Whenever a new stream of income is introduced within a state based on legislation, the revenues generated will be placed in certain areas to help the state. Take for example lottery gaming. When states that offer the lottery passed legislation, they made requirements as to where a percentage of the revenues earned would go. In most states, the lottery helps to pay for education in some way. In Pennsylvania, one lawmaker is hoping to use sports betting revenues as a way to bring property tax relief to residents of the state.
Title 4 Amendment
Representative Tina M. Davis introduced an amendment proposal to Title 4 of the Pennsylvania Consolidated Statues in January that would see a portion of sports betting revenues go towards providing tax relief to property owners. The bill is currently in the House of Representatives awaiting review.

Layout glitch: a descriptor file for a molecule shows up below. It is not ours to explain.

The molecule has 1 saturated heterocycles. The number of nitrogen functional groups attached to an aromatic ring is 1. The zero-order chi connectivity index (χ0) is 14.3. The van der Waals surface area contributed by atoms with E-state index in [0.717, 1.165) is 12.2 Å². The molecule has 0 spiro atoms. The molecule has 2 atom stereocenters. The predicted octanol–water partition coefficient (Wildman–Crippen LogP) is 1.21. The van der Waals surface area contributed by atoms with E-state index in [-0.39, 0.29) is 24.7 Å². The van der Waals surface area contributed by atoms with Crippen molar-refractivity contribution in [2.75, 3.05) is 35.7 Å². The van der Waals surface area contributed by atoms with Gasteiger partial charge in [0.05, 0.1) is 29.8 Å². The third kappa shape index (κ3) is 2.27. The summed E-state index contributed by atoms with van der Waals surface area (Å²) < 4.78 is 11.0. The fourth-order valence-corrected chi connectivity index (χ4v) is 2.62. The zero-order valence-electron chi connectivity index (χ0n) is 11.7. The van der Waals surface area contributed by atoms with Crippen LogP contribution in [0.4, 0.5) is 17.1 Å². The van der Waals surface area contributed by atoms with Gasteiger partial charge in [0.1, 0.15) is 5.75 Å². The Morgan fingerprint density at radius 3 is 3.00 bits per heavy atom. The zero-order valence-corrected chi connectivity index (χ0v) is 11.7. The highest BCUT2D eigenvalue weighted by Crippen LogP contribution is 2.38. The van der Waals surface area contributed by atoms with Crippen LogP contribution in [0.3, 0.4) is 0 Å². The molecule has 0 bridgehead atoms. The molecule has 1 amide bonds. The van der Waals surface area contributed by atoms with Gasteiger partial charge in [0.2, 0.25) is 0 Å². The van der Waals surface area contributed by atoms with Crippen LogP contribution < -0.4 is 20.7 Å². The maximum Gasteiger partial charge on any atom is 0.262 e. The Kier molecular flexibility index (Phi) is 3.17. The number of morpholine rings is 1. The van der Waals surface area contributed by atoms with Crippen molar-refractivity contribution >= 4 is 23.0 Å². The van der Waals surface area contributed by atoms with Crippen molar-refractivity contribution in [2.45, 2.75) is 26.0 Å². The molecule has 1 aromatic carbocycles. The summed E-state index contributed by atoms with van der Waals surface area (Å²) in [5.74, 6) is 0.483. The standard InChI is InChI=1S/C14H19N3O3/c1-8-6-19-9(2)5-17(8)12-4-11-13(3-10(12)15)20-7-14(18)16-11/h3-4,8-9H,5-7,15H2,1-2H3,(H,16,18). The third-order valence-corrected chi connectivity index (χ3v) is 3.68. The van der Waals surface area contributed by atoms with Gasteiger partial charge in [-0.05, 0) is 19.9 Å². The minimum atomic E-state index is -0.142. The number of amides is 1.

In Pennsylvania, sports betting is taxed at 36%. Of that amount, the majority goes towards the General Fund, 34% to be exact. The remining 2% is placed in a local share assessment fund. Ms. Davis is proposing that the 2% remain the same but the 34% be used in a Property Tax Relief Fund.
In her proposal, Ms. Davis pointed out that the goal of gaming was to provide property tax relief for residents in the state. And she is right. In 2006, the Taxpayer Relief Act was created which led to the Property Tax Relief Fund. In 2004, when casino gambling was first legalized, the state lawmakers said that revenues from gaming would mainly go towards providing relief from property taxes.
So far, revenues from table games and slots are sent to the Property Tax Relief Fund. However, changes as of late have led to new assessments of property in the state which would see tax rates going up. Property owners, particularly the elderly, are having difficulty affording their medication and food as well as pay for their property.
It will be interesting to see if the amendment is approved and the bulk of sports betting taxes go towards property tax relief instead of the general fund.